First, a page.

I’ve done this quite a bit: using ARIA attributes as “hooks” for styling and behaviour. It’s a way of thinking of accessibility as the baseline to build upon rather than something that can sprinkled on top later.
I like this approach to offering a design system. It seems less prescriptive than many:
Designed not as a rule set, but rather a toolbox, the Data Design Language includes a chart library, design guidelines, colour and typographic style specifications with usability guidance for internationalization (i18n) and accessibility (a11y), all reflecting our data design principles.
I keep thinking about this blog post I linked to last week by Jacob Kaplan-Moss. It’s called Quality Is Systemic:
Software quality is more the result of a system designed to produce quality, and not so much the result of individual performance. That is: a group of mediocre programmers working with a structure designed to produce quality will produce better software than a group of fantastic programmers working in a system designed with other goals.
I think he’s on to something. I also think this applies to design just as much as development. Maybe more so. In design, there’s maybe too much emphasis placed on the talent and skill of individual designers and not enough emphasis placed on creating and nurturing a healthy environment where anyone can contribute to the design process.
Jacob also ties this into hiring:
Instead of spending tons of time and effort on hiring because you believe that you can “only hire the best”, direct some of that effort towards building a system that produces great results out of a wider spectrum of individual performance.
I couldn’t agree more! It just one of the reasons why the smart long-term strategy can be to concentrate on nurturing junior designers and developers rather than head-hunting rockstars.
As an aside, if you think that the process of nurturing junior designers and developers is trickier now that we’re working remotely, I highly recommend reading Mandy’s post, Official myths:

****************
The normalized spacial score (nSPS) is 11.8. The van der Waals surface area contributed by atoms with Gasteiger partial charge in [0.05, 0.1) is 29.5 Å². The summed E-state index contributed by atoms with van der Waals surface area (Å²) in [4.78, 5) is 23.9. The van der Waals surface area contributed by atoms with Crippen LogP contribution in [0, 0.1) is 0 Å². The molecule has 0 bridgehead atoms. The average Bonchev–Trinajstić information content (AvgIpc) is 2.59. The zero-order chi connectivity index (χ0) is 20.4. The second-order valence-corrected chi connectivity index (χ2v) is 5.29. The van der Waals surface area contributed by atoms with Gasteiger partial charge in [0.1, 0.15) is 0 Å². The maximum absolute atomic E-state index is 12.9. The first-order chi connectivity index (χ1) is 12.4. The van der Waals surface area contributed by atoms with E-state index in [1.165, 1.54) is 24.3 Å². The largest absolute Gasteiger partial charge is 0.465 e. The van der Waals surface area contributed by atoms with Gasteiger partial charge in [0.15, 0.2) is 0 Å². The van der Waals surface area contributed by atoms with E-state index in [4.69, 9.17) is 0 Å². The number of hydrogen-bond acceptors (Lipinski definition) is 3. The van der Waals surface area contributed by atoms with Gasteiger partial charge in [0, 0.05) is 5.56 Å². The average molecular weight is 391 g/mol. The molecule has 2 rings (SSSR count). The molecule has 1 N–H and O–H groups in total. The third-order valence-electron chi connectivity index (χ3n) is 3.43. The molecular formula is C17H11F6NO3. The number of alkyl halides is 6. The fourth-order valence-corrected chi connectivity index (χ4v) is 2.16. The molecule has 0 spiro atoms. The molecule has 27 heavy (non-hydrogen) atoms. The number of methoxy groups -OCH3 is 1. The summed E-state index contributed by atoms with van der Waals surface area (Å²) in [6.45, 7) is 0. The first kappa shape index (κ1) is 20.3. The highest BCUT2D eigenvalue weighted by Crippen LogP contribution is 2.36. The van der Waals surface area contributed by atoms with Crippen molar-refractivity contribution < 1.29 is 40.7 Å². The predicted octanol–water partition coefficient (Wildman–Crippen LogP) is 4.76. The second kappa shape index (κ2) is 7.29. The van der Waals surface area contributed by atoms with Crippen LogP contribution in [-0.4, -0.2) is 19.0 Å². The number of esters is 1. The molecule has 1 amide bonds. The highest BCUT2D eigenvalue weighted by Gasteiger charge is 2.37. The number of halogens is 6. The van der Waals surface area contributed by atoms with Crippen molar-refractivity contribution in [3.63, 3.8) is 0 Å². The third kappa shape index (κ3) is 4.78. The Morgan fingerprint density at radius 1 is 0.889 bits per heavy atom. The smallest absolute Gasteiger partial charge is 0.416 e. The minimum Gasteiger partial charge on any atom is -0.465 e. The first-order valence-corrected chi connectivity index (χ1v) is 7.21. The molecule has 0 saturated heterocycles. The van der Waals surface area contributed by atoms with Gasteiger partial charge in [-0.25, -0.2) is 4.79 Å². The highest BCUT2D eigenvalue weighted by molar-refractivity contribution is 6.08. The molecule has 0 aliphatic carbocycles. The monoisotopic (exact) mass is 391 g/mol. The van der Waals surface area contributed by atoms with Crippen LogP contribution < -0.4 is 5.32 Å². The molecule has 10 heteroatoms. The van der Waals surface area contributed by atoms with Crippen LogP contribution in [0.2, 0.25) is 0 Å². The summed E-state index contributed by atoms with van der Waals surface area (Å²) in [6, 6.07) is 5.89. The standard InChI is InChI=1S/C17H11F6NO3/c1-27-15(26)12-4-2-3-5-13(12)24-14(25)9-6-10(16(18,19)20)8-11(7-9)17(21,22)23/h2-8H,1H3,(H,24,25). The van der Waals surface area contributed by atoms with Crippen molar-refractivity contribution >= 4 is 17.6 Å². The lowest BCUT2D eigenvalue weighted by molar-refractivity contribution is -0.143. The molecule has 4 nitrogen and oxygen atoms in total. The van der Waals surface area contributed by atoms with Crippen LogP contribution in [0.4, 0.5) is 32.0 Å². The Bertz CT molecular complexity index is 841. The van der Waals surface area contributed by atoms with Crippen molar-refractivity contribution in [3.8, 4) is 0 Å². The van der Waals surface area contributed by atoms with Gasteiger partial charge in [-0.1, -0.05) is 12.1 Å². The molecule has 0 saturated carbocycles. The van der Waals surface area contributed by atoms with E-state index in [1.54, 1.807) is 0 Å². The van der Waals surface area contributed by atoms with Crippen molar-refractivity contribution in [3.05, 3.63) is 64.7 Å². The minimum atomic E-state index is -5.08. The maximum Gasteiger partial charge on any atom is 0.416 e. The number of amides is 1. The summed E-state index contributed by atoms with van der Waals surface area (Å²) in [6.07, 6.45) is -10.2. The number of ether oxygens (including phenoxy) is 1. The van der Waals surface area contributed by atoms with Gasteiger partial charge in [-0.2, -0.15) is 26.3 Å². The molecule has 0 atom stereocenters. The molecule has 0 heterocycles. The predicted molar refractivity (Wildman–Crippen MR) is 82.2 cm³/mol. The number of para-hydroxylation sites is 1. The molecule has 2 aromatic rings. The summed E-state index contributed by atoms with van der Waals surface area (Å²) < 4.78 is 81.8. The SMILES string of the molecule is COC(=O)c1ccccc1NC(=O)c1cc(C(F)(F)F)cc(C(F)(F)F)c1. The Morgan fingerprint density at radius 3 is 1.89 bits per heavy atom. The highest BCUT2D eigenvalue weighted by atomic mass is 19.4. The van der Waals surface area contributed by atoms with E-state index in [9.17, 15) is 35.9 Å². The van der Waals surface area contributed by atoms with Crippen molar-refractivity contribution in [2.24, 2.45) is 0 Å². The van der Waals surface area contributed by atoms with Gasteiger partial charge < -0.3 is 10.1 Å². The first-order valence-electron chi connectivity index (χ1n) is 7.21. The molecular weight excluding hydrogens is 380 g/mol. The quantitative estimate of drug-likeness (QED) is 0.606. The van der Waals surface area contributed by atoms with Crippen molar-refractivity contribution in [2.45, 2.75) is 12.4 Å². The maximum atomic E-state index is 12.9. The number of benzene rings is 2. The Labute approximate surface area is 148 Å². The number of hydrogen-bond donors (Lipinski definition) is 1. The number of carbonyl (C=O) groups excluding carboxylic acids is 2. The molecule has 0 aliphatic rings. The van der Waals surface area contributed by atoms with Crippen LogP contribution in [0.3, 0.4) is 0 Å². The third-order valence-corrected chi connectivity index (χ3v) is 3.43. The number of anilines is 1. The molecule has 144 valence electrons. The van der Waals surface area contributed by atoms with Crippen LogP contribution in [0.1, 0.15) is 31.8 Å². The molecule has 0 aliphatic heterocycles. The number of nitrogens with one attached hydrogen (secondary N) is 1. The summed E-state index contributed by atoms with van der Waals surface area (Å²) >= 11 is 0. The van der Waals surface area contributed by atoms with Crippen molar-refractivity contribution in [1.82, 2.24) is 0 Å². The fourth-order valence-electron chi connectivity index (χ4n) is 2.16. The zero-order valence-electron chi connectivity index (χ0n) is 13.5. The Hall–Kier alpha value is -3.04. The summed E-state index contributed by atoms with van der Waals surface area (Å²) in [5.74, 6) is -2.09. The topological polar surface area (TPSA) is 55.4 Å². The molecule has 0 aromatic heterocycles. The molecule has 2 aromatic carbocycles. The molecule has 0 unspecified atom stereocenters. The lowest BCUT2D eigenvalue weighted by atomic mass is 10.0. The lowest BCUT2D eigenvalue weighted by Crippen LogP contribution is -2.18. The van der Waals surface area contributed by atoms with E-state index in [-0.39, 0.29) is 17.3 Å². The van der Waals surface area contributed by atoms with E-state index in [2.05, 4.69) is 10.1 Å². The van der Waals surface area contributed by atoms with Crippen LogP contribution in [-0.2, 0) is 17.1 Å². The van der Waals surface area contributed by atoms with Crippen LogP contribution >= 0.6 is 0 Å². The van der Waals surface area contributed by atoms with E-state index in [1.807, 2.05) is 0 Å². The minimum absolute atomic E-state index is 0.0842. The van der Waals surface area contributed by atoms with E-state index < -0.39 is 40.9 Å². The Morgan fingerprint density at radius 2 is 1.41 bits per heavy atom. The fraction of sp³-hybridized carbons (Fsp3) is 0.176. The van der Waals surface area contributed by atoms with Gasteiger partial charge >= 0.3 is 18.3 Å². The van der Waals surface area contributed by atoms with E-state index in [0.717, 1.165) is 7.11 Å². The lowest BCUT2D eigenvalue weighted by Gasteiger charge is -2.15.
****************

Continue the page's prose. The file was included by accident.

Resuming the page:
Supporting junior staff is work. It’s work whether you’re in an office some or all of the time, and it’s work if Slack is the only office you know. Hauling staff back to the office doesn’t make supporting junior staff easier or even more likely.
Hiring highly experienced designers and developers makes total sense, at least in the short term. But I think the better long-term solution—as outlined by Jacob—is to create (and care for) a system where even inexperienced practitioners will be able to do good work by having the support and access to knowledge that they need.
I was thinking about this last week when Irina very kindly agreed to present a lunch’n’learn for Clearleft all about inclusive design.
She answered a question that had been at the front of my mind: what’s the difference between inclusive design and accessibility?
The way Irina put it, accessibility is focused on implementation. To make a website accessible, you need people with the necessary skills, knowledge and experience.
But inclusive design is about the process and the system that leads to that implementation.
To use that cliché of the double diamond, maybe inclusive design is about “building the right thing” and accessibility is about “building the thing right.”
Or to put it another way, maybe accessibility is about outputs, whereas inclusive design is about inputs. You need both, but maybe we put too much emphasis on the outputs and not enough emphasis on the inputs.
This is what made me think of Jacob’s assertion that quality is systemic.
Imagine someone who’s an expert at accessibility: they know all the details of WCAG and ARIA. Now put that person into an organisation that doesn’t prioritise accessibility. They’re going to have a hard time and they probably won’t be able to be very effective despite all their skills.
Now imagine an organisation that priorities inclusivity. Even if their staff don’t (yet) have the skills and knowledge of an accessibility expert, just having the processes and priorities in place from the start will make it easier for everyone to contribute to a more accessible experience.
It’s possible to make something accessible in the absence of a system that prioritises inclusive design but it will be hard work. Whereas making sure inclusive design is prioritised at an organisational level makes it much more likely that the outputs will be accessible.
The obvious answer to why you should build a website that doesn’t need
jsis… because some people don’t use
js. But how many?!
A handy little script from Aaron to improve the form validation experience.
New from Mr. Vanilla JS himself, Chris Ferdinandi:
A learning space for people who hate the complexity of modern web development.
It’ll be $29 a month or $299 a year (giving you two months worth for free).
Though I didn’t make the connection until much later, the philosophy of progressive enhancement in web design, which I’ve been advocating for nearly two decades now, is very much the embodiment of equity. It’s concerned with building interfaces that adapt to a wide range of circumstances, both tied to an individual user’s capabilities as well as those of the devices, networks, and environment in which they are accessing our creations.
I really, really enjoyed this deep dive into practical HTML semantics. Sit back and enjoy!